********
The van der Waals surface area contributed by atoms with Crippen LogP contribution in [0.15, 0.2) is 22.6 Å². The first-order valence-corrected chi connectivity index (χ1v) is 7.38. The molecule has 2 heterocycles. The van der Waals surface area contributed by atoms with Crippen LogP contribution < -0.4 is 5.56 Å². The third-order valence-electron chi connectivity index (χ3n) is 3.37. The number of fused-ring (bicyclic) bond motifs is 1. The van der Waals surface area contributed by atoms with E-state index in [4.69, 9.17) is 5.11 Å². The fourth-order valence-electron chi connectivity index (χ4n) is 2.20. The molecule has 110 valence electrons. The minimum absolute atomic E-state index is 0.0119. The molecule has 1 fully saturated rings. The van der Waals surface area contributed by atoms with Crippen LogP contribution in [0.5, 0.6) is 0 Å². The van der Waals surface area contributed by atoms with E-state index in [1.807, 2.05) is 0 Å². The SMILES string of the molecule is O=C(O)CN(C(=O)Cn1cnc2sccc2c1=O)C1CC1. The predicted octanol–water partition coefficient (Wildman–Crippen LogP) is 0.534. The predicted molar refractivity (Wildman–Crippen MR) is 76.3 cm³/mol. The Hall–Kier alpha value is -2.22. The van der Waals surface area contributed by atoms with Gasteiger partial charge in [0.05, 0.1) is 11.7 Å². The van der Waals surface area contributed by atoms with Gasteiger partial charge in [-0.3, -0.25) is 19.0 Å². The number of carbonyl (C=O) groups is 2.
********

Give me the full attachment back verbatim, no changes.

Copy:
The van der Waals surface area contributed by atoms with Crippen LogP contribution in [0.15, 0.2) is 22.6 Å². The first-order valence-corrected chi connectivity index (χ1v) is 7.38. The molecule has 2 heterocycles. The van der Waals surface area contributed by atoms with Crippen LogP contribution < -0.4 is 5.56 Å². The third-order valence-electron chi connectivity index (χ3n) is 3.37. The number of fused-ring (bicyclic) bond motifs is 1. The van der Waals surface area contributed by atoms with E-state index in [4.69, 9.17) is 5.11 Å². The fourth-order valence-electron chi connectivity index (χ4n) is 2.20. The molecule has 110 valence electrons. The minimum absolute atomic E-state index is 0.0119. The molecule has 1 fully saturated rings. The van der Waals surface area contributed by atoms with Crippen LogP contribution in [0.5, 0.6) is 0 Å². The van der Waals surface area contributed by atoms with E-state index in [1.807, 2.05) is 0 Å². The SMILES string of the molecule is O=C(O)CN(C(=O)Cn1cnc2sccc2c1=O)C1CC1. The predicted octanol–water partition coefficient (Wildman–Crippen LogP) is 0.534. The predicted molar refractivity (Wildman–Crippen MR) is 76.3 cm³/mol. The Hall–Kier alpha value is -2.22. The van der Waals surface area contributed by atoms with Gasteiger partial charge in [0.05, 0.1) is 11.7 Å². The van der Waals surface area contributed by atoms with Gasteiger partial charge in [-0.3, -0.25) is 19.0 Å². The number of carbonyl (C=O) groups is 2.